Nothing discourages me about the future of evangelicals like “young earth creationism,” Hamm style.
Josh puts it well in this post at Here We Stand: “Every time I read someone saying it’s the Christian’s duty to refute biology and physics with the Bible, something inside me just dies a little.”
I’m feelin’ that as well. The army of preachers who have proclaimed themselves the new Lords of Science make me ever more convinced that evangelicalism is souring fast.
Joel Hunter responds to Josh here, and recalls a previous discussion here. Joel was commenting on the LA Times story on the “Ministry” of creationist superstar Ken Hamm. I’m sorry folks, but reading the description of Hamm’s pure propaganda rallies- teaching children to take on teachers with “Were you there?”- makes me ashamed and discouraged.
In a recent post on “The Proper Use of the Bible,” David Wayne communicates well some of his own growth regarding the Biblical narrative and how that narrative relates to the use of the Bible. Wayne’s discovery of the nature of scripture is wonderful. I would wish it for everyone. Wayne quotes his teacher on a three-part description of the nature of scripture:
Dr. Tripp pointed out that the Bible is a story, not a compilation of many stories, but one story with many mini-dramas comprising the story. More specifically, he defined the Bible as a theologically annotated story. The Bible has three parts which can be distinguished but not separated:
1. Narrative -the story itself.
2. Propositions – The theme of the story formed into generalized truth statements that help you understand the plot of the story.
3. Principles – The themes of the story applied to the situations of daily life to help you live within the plot.
Young earth creationists believe that Biblical propositions contain scientific descriptions of the age and beginnings of the universe. Hamm teaches students to fight their Biology professors with Bible verses and to taunt them because they “weren’t there” at the events described in the texts, and therefore must take an epistemological back seat to Christian fundamentalists.
My own experience with creationists indicates that maintaining a view of scripture that includes scientifically valid propositions about the age of the earth, the origin of species and the nature of geology/astronomy and physics is just as important as any Biblical statement about Jesus or the Gospel. Use of the Genesis account of creation and the fall anywhere in the Biblical narrative means that all the propositions, theories, explanations and extrapolations of the young earth creationists are assumed to be true, Biblical and the standard test for orthodoxy.
I could cite any number of blog comments that indicate a complete “domino” theory: Inerrancy = young earth creationism = orthodoxy = the Gospel. It’s not much trouble to find advocates of this view who will say departure from the “truth” of Hamm’s version of creationism equals abandonment of the Bible, the Gospel, the truth and righteousness.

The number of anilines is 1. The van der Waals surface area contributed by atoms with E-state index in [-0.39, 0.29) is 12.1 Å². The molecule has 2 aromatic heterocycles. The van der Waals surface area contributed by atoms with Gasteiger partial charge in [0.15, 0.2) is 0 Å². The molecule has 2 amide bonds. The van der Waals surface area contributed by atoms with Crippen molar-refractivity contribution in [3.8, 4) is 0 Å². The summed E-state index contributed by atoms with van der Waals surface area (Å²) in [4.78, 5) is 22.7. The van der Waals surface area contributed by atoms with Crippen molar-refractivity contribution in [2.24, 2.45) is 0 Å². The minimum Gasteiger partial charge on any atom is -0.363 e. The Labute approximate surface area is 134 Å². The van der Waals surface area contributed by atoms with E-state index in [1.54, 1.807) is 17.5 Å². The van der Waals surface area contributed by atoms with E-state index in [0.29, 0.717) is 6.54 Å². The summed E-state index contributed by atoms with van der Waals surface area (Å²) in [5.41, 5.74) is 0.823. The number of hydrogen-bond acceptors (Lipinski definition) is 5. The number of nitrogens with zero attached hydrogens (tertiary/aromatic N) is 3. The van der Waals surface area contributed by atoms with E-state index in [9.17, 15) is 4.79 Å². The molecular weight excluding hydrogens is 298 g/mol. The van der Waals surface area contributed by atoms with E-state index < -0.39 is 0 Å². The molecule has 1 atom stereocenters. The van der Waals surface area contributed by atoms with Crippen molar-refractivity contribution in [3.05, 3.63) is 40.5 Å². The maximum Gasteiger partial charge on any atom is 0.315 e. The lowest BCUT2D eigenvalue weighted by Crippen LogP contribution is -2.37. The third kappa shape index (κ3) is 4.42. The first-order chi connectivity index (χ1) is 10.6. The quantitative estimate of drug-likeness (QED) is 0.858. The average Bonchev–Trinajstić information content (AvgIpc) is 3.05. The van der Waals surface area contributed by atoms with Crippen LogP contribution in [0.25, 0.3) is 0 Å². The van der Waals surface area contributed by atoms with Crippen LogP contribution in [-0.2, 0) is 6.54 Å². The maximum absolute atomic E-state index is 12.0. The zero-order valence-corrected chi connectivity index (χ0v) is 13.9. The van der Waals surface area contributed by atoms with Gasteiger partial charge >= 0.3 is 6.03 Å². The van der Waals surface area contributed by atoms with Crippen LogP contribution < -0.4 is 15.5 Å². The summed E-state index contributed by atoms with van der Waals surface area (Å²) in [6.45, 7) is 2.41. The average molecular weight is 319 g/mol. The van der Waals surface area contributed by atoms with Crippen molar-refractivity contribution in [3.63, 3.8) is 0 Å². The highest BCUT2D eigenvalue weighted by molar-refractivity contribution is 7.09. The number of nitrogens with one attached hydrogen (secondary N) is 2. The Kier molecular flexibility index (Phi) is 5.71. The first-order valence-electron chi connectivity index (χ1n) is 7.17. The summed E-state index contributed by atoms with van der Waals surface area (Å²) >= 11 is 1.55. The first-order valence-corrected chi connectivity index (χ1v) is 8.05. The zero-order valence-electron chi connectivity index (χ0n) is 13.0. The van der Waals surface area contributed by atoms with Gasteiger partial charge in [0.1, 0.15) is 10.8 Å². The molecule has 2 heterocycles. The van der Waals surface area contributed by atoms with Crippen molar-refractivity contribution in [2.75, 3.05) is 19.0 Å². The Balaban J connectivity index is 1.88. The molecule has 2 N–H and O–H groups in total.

As one sending Christian students off to colleges and universities, this is depressing. While advocates of ID are valiantly working to make a case for intelligent design, the advocates of YEC continue to make fideism and acceptance of the entire YEC canon a cardinal tenet of being a Biblical Christian. The shape of their resistance to debate and discussion appears to be increasingly unethical and incompatible with a Christian witness and intellectual integrity.
Contrast this with the teaching of the Roman Catholic Church on these same subjects. (Catholic Answers has a good article, but the Catechism is the crucial statement to read.)
I’ve blogged my own position in the YEC debate in the past, and gotten all the expected reaction. Saying that the Bible is about Jesus, God’s Final Word of salvation, and not about geology and astrophysics is still a minority view.
We must develop a way to talk about scripture that does not create this situation. The rise of Ken Hamm’s approach to Genesis has been largely blessed by the culture warriors whose influence in evangelicalism ties every available issue together, making those who would doubt YEC to be honorary pro-abortion activist Democrats in favor of gay marriage.
Clearly, we need to hear voices like Conrad Hyers who rescue our use of the Bible from the claims of the creationists. The false dichotomies, death-or-surrender tactics and propagandizing techniques of one segment of evangelicalism is making it more and more difficult to bring the intelligent, bright young people of our churches with us into serious discipleship. This is not an issue that will be solved by preachers throwing Bibles around in protest of the insidious errands of anti-Christian educators. If the YEC approach wins the day in evangelicalism, the movement will lose. It will lose thousands and thousands of young minds, who will go where the relationship of science and scripture is less hazardous.